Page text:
Typical rock formation soon after leaving Adwa.

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An unusual scenery in Tigray: a large (artificial) lake, the water reservoir for both Adwa and Axum.

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The area north of Adwa is populated by a mix of Christians and Muslims. Below, Christian women and a Muslim farmer.

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A valley inhabited by many members of Gebru′s family.

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To reach Yeha we had to cross a small mountain range. During the ascent we had a sweeping view as far as Eritrea.

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Painting on a small church.

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Jagged mountains as we were getting closer to Yeha..

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Large temple in Yeha. The temple, which is dedicated to the God Almaqah, was built during the 7th century BC. Its 14m-high walls consist of 52 layers of limestone ashlars (some measuring more than 3m in length) that fit together remarkably well. Unfortunately, the view suffers much from the scaffolding erected for restoration.

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Small stelae in the cemetery in front of the temple′s entrance.

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The west wall of the Church of Abuna Aftse next to the old temple.

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Stylized ibexes from an old frieze embedded in the church′s west wall. (Yeha was founded by Sabaen settlers from the south-west of the Arabian Peninsula, where ibex was a sacred animal.)

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Stones engraved with inscriptions in Sabaean writing stacked in a room near the church.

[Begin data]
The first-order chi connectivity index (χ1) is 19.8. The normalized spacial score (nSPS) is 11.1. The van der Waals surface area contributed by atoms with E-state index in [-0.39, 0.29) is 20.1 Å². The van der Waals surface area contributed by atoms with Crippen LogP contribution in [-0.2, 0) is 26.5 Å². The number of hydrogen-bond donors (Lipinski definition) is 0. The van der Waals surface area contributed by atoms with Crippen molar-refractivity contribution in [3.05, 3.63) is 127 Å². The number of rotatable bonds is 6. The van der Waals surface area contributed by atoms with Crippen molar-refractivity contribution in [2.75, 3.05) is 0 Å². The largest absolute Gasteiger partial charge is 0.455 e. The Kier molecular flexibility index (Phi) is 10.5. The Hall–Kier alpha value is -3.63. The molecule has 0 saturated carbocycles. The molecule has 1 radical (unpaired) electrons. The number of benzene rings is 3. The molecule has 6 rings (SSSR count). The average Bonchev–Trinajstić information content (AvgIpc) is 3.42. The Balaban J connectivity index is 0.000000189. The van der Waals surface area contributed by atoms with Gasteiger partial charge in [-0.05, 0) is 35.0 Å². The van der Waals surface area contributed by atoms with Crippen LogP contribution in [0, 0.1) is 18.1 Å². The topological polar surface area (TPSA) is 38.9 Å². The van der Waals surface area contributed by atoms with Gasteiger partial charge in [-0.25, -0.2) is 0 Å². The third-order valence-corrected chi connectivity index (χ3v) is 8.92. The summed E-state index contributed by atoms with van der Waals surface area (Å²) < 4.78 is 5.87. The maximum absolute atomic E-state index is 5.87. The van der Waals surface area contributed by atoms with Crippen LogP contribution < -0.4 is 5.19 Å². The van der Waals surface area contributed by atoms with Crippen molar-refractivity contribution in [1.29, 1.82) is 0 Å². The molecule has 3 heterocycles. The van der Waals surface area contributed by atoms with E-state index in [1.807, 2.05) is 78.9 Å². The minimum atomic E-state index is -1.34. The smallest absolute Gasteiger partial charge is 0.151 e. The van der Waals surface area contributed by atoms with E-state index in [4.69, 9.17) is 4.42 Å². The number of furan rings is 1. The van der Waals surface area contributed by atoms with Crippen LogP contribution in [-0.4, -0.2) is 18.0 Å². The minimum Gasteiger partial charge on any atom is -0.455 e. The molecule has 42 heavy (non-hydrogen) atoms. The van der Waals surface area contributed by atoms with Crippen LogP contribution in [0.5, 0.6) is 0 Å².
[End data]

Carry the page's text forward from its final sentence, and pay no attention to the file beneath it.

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We set our 10th camp in Yeha slightly below the ancient temple (waypoint 53).

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Leaving Yeha toward the south-east across the Adwa Mountains on a cloudy day.

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Typical landscapes of the Adwa Mountains.

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A big fig tree. We set our 11th camp in a small village nearby (waypoint 60).

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A nicely built well near our camp.

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Leaving our 11th camp on a sunny day, with the Axum Mountains in the background.

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Along the trail.

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Yet another rock ourcrop.

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Taking a short rest.

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The path then descended toward the next valley trough a steep escapment.

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Cliff below the escarpment.

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Farm.

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Nebelet Tower. (Its location is marked with an orange pin in the map at the top of the page.)

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Our 12th camp (waypoint 69),set in view of the Nebelet Tower, in the evening (first photo below) and on the next morning (second photo, with Gebrehiwet preparing pankakes for breakfast!)

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View of Nebelet Tower and other cliffs from our camp in the morning.

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Nearby church on our way to the rock-hewn church of Maryam Wukro.

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Other views of Nebelet Tower along the way.

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Sections of the trip (click on the links below to access the corresponding webpages):

-             1. Mekele to Maryam Hibeti

-             2. Maryam Hibeti to Abba Yohanni and Gabriel Wukien

-             3. Gabriel Wukien to Axum via Damo Gellila

-             4. Axum to Maryam Wukro

-             5. Maryam Wukro to Hawzen

-             6. Abuna Gebre Mikael and Debre Tsion Abuna Abraham

-             7. Hawzen to Medhane Alem Adi Kasho via Abreha we Atsbeha